The UK government is pushing through a measure that will allow local councils to set their own Sunday trading laws, BBC.com reports. This may lead to supermarkets being able to open longer than the current limit of six hours on a Sunday.
Under the current system, shops over 280 square metres can only open for six hours between 10am and 6pm, while smaller shops can open any hours they choose. This has given small convenience stores an advantage over large supermarket chains.
Business Secretary Sajid Javid said one of the reasons for the move is to allow local authorities to “help struggling High Streets”. However, the Mirror.co.uk quotes James Lowman, chief executive of the Association of Convenience Stores, who said, “Changing Sunday trading regulations will not help the high street; it would actually damage small high street stores as trade would get diverted to large out-of-town supermarkets.”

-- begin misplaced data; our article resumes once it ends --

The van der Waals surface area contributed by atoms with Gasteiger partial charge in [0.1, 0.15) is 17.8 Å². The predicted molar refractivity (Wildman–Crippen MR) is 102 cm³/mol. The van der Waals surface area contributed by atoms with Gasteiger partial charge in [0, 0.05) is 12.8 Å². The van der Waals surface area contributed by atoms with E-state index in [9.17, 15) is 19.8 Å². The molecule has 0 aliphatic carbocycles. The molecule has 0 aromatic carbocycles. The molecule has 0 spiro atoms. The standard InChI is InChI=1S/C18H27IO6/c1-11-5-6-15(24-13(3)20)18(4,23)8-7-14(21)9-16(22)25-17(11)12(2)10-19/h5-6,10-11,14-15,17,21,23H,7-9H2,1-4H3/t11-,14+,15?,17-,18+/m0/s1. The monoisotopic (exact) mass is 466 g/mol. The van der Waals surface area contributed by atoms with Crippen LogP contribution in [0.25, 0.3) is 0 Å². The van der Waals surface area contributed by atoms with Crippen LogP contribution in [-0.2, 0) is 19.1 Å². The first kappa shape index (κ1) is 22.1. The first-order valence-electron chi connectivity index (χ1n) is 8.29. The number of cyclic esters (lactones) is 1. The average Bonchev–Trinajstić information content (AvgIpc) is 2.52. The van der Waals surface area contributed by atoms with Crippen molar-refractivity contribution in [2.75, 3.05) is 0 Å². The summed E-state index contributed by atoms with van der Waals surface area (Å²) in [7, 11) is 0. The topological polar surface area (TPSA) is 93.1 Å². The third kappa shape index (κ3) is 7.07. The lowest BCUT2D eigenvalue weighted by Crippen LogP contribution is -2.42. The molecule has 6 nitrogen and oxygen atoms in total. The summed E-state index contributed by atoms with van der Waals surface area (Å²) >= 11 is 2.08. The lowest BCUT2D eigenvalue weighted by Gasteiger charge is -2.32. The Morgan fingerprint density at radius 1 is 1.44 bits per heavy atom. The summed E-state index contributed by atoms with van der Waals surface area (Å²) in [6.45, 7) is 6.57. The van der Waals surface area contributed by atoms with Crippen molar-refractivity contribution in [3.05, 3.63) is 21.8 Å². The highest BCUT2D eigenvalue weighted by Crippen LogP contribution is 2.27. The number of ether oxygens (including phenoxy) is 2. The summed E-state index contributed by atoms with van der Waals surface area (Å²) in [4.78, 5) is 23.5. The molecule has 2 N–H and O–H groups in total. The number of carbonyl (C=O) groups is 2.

The Department for Business, Innovation and Skills commented that local authorities would be able to restrict the longer hours to specific zones, such as city centres and high streets.
Included in the proposal are changes to the rights of shop workers, who can “opt out” of working on Sundays or, if they already work on Sundays, to refuse to work longer hours.
The measure was introduced into the Enterprise Bill, which is currently advancing through parliament. If it survives in its current form, local authorities will be able to set their own Sunday trading hours in the autumn.
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